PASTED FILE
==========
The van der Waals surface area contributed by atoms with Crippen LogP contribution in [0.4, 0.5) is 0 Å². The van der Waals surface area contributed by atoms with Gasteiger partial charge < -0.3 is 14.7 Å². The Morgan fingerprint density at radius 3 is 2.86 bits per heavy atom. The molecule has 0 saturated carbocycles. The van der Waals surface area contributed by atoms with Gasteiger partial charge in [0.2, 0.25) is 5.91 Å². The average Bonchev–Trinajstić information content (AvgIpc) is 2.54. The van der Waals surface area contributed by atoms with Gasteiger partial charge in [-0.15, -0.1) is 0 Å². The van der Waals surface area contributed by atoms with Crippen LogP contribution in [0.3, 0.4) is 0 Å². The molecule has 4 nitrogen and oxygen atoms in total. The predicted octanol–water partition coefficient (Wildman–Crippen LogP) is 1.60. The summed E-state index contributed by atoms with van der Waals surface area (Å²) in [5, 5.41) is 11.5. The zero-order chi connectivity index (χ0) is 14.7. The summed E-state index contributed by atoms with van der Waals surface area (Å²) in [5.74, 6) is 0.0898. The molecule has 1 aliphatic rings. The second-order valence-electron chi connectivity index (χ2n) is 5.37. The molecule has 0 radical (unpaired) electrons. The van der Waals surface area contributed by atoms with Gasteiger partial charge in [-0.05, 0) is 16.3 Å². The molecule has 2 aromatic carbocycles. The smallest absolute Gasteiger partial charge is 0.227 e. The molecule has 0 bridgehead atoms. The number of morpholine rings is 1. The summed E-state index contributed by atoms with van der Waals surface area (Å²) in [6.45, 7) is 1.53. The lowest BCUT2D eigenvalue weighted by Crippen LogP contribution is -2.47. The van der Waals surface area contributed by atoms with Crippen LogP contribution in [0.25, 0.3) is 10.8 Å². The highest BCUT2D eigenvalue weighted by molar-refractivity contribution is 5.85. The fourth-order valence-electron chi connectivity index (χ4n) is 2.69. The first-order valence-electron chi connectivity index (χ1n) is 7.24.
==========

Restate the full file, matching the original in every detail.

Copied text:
The van der Waals surface area contributed by atoms with Crippen LogP contribution in [0.4, 0.5) is 0 Å². The van der Waals surface area contributed by atoms with Gasteiger partial charge < -0.3 is 14.7 Å². The Morgan fingerprint density at radius 3 is 2.86 bits per heavy atom. The molecule has 0 saturated carbocycles. The van der Waals surface area contributed by atoms with Gasteiger partial charge in [0.2, 0.25) is 5.91 Å². The average Bonchev–Trinajstić information content (AvgIpc) is 2.54. The van der Waals surface area contributed by atoms with Gasteiger partial charge in [-0.15, -0.1) is 0 Å². The van der Waals surface area contributed by atoms with Crippen LogP contribution in [0.3, 0.4) is 0 Å². The molecule has 4 nitrogen and oxygen atoms in total. The predicted octanol–water partition coefficient (Wildman–Crippen LogP) is 1.60. The summed E-state index contributed by atoms with van der Waals surface area (Å²) in [5, 5.41) is 11.5. The zero-order chi connectivity index (χ0) is 14.7. The summed E-state index contributed by atoms with van der Waals surface area (Å²) in [5.74, 6) is 0.0898. The molecule has 1 aliphatic rings. The second-order valence-electron chi connectivity index (χ2n) is 5.37. The molecule has 0 radical (unpaired) electrons. The van der Waals surface area contributed by atoms with Gasteiger partial charge in [-0.05, 0) is 16.3 Å². The molecule has 2 aromatic carbocycles. The smallest absolute Gasteiger partial charge is 0.227 e. The molecule has 0 bridgehead atoms. The number of morpholine rings is 1. The summed E-state index contributed by atoms with van der Waals surface area (Å²) in [6.45, 7) is 1.53. The lowest BCUT2D eigenvalue weighted by Crippen LogP contribution is -2.47. The van der Waals surface area contributed by atoms with Crippen LogP contribution in [0.25, 0.3) is 10.8 Å². The highest BCUT2D eigenvalue weighted by molar-refractivity contribution is 5.85. The fourth-order valence-electron chi connectivity index (χ4n) is 2.69. The first-order valence-electron chi connectivity index (χ1n) is 7.24.